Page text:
Selfiee on DisneyPlus Hotstar Review: Akshay Kumar, Emraan Hashmi as Star and Fan Miss the Point of Prithviraj’s Driving Licence

Directed by Raj Mehta, the film is about star-fan relationship that goes from sweet to sour
Selfiee review
Selfiee review

Director: Raj Mehta

Writer: Rishhabh Sharrma

Cast: Akshay Kumar, Emraan Hashmi, Diana Penty, Nushrratt Bharuccha

You’ve got to hand it to Dharma Productions. While having given India’s post-liberalisation era some of its most iconic commercial films and characters, as producers of adaptations, the company seems to have perfected the art of completely misinterpreting the source material, taking the essence of the original, discarding it as though it were decoration, and glamorising the meagre remains with a blitz of glitter and humour. First, they scrubbed the Marathi film Sairat (2016) clean of any reference to caste and made Dhadak (2018) adapting a story that is pivoted upon the viciousness of caste. And now, they’ve brought us Selfiee, based on the Malayalam film Driving Licence (2019). The adaptations are not bad films in themselves. They have a sense of narrative rhythm and heavyweight drama doused in a background score that refuses to let your eyelids get heavy. They just miss the very point of the story they are telling. 

Let’s begin with Driving Licence, a strange and wonderful two-hero vengeful story where a fan and a film star butt heads. A misunderstanding leads to Kuruvilla, a fan and a Regional Transport Office (RTO) inspector (Suraj Venjaramoodu), turning on his idol, superstar Hareendran (Prithviraj Sukumaran). Kuruvilla refuses to give Hareendran a driving licence, who needs it for a film he’s shooting. The film revolves around one question: When does your demand for self respect become a performance of your ego? The charm of Driving Licence is that it insists on blurring the distinction between protagonist and antagonist; both are both. There is no right and wrong here; there is just one masculine ego tussling against another. Over the course of a scene, your sympathy slithers between sides, from fan to star to fan. The central threat is to self respect as it solidifies, congeals and becomes ego.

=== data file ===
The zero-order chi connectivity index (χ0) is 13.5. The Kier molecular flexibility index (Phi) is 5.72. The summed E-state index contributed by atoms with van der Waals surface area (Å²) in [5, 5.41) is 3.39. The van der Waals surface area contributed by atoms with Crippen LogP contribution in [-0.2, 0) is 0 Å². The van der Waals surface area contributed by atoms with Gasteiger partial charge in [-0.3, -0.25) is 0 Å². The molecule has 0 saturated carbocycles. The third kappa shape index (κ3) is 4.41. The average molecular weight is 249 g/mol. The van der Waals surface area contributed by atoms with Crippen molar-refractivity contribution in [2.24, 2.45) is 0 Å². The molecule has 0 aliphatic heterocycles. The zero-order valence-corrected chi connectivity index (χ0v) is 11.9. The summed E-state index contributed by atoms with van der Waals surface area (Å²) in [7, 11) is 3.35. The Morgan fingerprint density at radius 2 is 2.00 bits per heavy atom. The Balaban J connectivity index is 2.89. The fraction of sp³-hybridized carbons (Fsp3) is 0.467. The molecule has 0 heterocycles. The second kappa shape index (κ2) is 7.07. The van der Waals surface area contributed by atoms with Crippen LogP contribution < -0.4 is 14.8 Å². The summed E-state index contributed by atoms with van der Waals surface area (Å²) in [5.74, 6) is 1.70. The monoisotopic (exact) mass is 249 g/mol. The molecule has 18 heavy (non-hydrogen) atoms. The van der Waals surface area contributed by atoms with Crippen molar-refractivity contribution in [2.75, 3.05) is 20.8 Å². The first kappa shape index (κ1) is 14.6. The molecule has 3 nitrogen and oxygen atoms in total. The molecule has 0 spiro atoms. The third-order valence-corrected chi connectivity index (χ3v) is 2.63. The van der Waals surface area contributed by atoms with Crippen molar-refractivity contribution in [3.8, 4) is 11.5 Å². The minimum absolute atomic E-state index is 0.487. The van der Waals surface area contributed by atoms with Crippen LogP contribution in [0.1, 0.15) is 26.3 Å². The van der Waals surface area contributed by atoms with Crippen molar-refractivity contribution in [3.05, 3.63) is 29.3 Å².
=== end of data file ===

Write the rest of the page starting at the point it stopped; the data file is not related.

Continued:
Selfiee, starring Akshay Kumar as the star and Emraan Hashmi as the fan, completely undoes this logic. Prithviraj in Driving Licence gives Hareendran an arrogance that’s both full of swag but also off-putting. His anger is loud and brash. His scowls burst. His coolness is derived from his edge and his edge keeps nudging the story forward, provoking the fan. In one of the most seething yet stylish moments of the film, Hareendran shows Kuruvilla the middle finger. 

Akshay Kumar in Selfiee
Akshay Kumar in Selfiee

The Hindi adaptation doesn’t dare to be even half as provocative. Selfiee seems contractually obligated to not have an edge. Akshay Kumar plays Vijay, who is not allowed to even raise his eyebrow in irony. He is a sincere do-gooder and a dull caricature of what Dharma Productions wants us to think Hindi cinema stars are. He is the antidote to #BoycottBollywood because he is such a flaccid nothingburger, no one would even afford him the attention needed to boycott him. The film even begins with a disclaimer in which Kumar tells us he’s not the hero in the film and that he loves his fans and owes his success to them, just so we never lose sight of the film being fiction. This is the problem. Selfiee thinks its audience is dumb; that is cannot distinguish a representation from a reality. And yet, it has the audacity to adapt a smart movie for this dumb audience.